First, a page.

CATCH THE BUZZ – Police Have Arrested A Beekeeper In Relation To The Theft Of Nearly $200,000 Worth Of Beehives In The Bay Of Plenty.

Source: http://www.beeculture.com/catch-buzz-police-arrested-beekeeper-relation-theft-nearly-200000-worth-beehives-bay-plenty/

Photo: Supplied / Kate Newton

A 46-year-old Bay of Plenty man was arrested in Northland and charged with burglary and receiving stolen property.

Police recovered 120 hives last week, and said they found 80 more when they arrested the man.

To date, Bay of Plenty Police have recovered around $150,000 to $200,000 wort… Read More

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To be up to date with the latest information in the apiculture industry to may visit our beekeeping latest news. On the other hand if you’re starting beekeeping and desire to start professional beekeeping today download a copy of our beekeeping for beginners ebook.

Beekeeping, like every other action, has its own dos and don’ts. Beginning beekeeping normally includes the equipment that is needed and buying bees. Yet, some individuals who are beginning this avocation normally make a few errors. It is okay to make mistakes, and this article can help new beekeepers prevent making exactly the same mistakes others have previously.

Here are three mistakes which every beekeeper should avert:

1. Not understanding the best time to start avocation or a beekeeping company can prove to be a disaster. It may lead to a lack of your bees and money. Winter is the worst possible time to start, since most bees die during the wintertime. This would compel a beekeeper to purchase a fresh mountain of bees, which would be more expensive cash. Autumn is another poor time since there are fewer flowers, consequently a smaller number of honey picked, to start beekeeping. The best time to start beekeeping is during summer, which will be the time of the year where there are lots of blooming flowers.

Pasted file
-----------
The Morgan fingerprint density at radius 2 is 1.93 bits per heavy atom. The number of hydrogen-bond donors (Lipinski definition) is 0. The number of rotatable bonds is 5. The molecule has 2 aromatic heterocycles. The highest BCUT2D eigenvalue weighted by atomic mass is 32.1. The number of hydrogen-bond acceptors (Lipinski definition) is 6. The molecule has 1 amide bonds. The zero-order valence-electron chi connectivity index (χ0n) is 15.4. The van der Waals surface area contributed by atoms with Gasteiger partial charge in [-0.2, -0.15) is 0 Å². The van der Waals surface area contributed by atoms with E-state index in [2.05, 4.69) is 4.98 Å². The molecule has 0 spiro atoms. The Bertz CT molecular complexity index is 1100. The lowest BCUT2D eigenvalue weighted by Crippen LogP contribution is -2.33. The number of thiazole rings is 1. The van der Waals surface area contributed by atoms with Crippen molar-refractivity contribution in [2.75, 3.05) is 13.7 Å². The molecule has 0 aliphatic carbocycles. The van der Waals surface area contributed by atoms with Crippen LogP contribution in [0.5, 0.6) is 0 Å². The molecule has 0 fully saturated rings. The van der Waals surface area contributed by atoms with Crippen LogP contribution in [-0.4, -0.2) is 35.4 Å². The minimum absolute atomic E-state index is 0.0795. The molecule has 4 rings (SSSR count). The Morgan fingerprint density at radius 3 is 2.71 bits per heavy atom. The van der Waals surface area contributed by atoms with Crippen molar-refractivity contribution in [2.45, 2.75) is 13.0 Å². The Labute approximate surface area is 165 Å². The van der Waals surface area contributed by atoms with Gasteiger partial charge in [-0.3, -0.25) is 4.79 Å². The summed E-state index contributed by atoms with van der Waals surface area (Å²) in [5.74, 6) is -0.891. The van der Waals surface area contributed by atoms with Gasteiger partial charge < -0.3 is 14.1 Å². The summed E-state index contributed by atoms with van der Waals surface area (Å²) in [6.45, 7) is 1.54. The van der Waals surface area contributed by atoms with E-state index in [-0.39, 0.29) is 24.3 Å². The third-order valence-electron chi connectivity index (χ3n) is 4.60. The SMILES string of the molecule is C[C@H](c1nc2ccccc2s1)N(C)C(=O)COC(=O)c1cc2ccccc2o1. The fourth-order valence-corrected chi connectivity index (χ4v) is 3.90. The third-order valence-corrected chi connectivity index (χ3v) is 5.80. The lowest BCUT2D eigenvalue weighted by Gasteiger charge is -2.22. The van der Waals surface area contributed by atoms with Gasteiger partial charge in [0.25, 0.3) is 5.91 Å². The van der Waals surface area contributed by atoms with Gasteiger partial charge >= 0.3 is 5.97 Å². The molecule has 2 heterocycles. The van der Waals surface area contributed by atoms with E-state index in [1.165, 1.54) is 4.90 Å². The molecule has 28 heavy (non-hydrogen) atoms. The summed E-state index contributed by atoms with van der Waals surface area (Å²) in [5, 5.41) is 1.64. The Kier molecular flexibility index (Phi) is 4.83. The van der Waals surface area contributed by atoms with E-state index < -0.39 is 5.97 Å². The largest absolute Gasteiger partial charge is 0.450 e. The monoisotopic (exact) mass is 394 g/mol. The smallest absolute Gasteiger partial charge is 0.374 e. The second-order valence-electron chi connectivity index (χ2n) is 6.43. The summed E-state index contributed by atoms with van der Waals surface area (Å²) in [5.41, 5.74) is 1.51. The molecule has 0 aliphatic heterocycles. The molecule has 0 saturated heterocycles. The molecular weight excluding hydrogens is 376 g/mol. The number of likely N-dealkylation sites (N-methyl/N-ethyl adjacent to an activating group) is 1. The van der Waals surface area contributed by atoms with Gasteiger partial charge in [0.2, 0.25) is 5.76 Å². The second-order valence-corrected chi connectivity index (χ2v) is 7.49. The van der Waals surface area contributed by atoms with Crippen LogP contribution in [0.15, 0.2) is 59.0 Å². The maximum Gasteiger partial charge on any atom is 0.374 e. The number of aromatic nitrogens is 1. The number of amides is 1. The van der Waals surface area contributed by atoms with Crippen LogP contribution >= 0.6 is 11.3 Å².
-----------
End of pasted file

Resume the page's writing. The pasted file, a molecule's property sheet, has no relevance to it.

2. Buying used equipment and old books. This can be a typical error made by many start beekeepers. Purchasing used old and equipment beekeeping novels is not a great idea, although it’s clear that one would need to save money as much as possible. First, used gear can come with “familial” difficulties. The extractor outlet might have a flow, or the uncapping knife mightn’t be sharp enough to uncap all the wax in one go. This would surely change the quality of one’s honey, which will ben’t an ideal situation particularly if a beekeeper is planning to begin a honey-selling business. Second, old books can provide info that is aged on beekeeping. One might be stuck using the traditional approach when there are more rapid and better methods manufacture honey and to maintain beehives.

3. Refraining from buying protective gear. Think about this. He/she’ll most likely come out as a pincushion with all the bee stingers stuck to their body, if one does not wear protective gear when managing the hives and gathering the honeycombs. Protective gear is not cheap, yes, but it’ll help beekeepers avoid spending medical bills.

These three blunders have been presented here to help they are avoided by future beekeepers. It truly is best to consult with an expert beekeeper before getting started beekeeping. If purchasing a certain thing seems too expensive, consistently think about the end cost ( in case that they don’t buy this item now, will it cost them more later on?). Finally, it truly is up to the person to determine the best course of action.

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